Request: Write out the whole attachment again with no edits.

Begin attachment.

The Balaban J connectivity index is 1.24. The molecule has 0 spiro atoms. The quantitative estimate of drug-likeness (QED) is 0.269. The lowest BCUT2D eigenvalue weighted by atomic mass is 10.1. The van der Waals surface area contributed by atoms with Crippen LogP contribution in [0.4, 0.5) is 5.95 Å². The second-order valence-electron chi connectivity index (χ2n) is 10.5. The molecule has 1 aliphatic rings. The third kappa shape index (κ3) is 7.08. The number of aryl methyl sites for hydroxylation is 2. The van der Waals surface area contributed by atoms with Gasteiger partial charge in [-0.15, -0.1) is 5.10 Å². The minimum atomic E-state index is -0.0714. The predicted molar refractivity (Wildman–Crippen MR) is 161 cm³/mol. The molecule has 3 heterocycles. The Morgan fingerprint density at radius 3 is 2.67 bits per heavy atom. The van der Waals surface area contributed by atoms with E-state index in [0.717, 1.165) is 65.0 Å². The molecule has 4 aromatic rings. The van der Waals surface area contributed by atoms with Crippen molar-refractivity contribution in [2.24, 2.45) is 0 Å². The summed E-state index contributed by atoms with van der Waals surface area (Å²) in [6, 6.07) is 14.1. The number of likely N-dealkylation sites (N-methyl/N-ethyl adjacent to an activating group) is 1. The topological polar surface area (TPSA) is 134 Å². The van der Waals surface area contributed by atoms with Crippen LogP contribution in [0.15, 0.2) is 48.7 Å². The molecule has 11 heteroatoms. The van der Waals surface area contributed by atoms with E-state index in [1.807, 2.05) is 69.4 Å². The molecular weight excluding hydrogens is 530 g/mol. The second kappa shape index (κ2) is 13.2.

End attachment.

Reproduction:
The Balaban J connectivity index is 1.24. The molecule has 0 spiro atoms. The quantitative estimate of drug-likeness (QED) is 0.269. The lowest BCUT2D eigenvalue weighted by atomic mass is 10.1. The van der Waals surface area contributed by atoms with Crippen LogP contribution in [0.4, 0.5) is 5.95 Å². The second-order valence-electron chi connectivity index (χ2n) is 10.5. The molecule has 1 aliphatic rings. The third kappa shape index (κ3) is 7.08. The number of aryl methyl sites for hydroxylation is 2. The van der Waals surface area contributed by atoms with Gasteiger partial charge in [-0.15, -0.1) is 5.10 Å². The minimum atomic E-state index is -0.0714. The predicted molar refractivity (Wildman–Crippen MR) is 161 cm³/mol. The molecule has 3 heterocycles. The Morgan fingerprint density at radius 3 is 2.67 bits per heavy atom. The van der Waals surface area contributed by atoms with E-state index in [0.717, 1.165) is 65.0 Å². The molecule has 4 aromatic rings. The van der Waals surface area contributed by atoms with Crippen molar-refractivity contribution in [2.24, 2.45) is 0 Å². The summed E-state index contributed by atoms with van der Waals surface area (Å²) in [6, 6.07) is 14.1. The number of likely N-dealkylation sites (N-methyl/N-ethyl adjacent to an activating group) is 1. The topological polar surface area (TPSA) is 134 Å². The van der Waals surface area contributed by atoms with Crippen LogP contribution in [0.15, 0.2) is 48.7 Å². The molecule has 11 heteroatoms. The van der Waals surface area contributed by atoms with E-state index in [1.807, 2.05) is 69.4 Å². The molecular weight excluding hydrogens is 530 g/mol. The second kappa shape index (κ2) is 13.2.